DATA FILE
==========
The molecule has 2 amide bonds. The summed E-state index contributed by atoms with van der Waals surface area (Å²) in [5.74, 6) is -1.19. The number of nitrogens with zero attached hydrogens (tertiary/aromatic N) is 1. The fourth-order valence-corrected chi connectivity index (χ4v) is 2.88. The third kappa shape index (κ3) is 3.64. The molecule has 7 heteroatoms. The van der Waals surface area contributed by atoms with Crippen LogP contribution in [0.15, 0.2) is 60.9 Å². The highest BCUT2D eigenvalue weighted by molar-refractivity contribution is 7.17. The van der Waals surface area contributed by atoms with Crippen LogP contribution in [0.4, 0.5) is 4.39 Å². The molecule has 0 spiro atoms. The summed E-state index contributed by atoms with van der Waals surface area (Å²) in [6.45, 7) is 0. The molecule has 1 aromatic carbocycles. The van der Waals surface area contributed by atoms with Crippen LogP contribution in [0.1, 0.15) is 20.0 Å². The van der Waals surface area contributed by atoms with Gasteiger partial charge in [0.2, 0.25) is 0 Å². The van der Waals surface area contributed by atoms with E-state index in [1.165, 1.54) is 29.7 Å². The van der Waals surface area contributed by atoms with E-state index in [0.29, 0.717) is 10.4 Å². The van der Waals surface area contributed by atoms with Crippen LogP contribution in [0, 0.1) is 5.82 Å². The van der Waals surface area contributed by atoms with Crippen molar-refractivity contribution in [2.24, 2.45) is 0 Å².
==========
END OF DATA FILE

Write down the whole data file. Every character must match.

The molecule has 2 amide bonds. The summed E-state index contributed by atoms with van der Waals surface area (Å²) in [5.74, 6) is -1.19. The number of nitrogens with zero attached hydrogens (tertiary/aromatic N) is 1. The fourth-order valence-corrected chi connectivity index (χ4v) is 2.88. The third kappa shape index (κ3) is 3.64. The molecule has 7 heteroatoms. The van der Waals surface area contributed by atoms with Crippen LogP contribution in [0.15, 0.2) is 60.9 Å². The highest BCUT2D eigenvalue weighted by molar-refractivity contribution is 7.17. The van der Waals surface area contributed by atoms with Crippen LogP contribution in [0.4, 0.5) is 4.39 Å². The molecule has 0 spiro atoms. The summed E-state index contributed by atoms with van der Waals surface area (Å²) in [6.45, 7) is 0. The molecule has 1 aromatic carbocycles. The van der Waals surface area contributed by atoms with Crippen LogP contribution in [0.1, 0.15) is 20.0 Å². The van der Waals surface area contributed by atoms with Gasteiger partial charge in [0.2, 0.25) is 0 Å². The van der Waals surface area contributed by atoms with E-state index in [1.165, 1.54) is 29.7 Å². The van der Waals surface area contributed by atoms with E-state index in [0.29, 0.717) is 10.4 Å². The van der Waals surface area contributed by atoms with Crippen LogP contribution in [0, 0.1) is 5.82 Å². The van der Waals surface area contributed by atoms with Crippen molar-refractivity contribution in [2.24, 2.45) is 0 Å².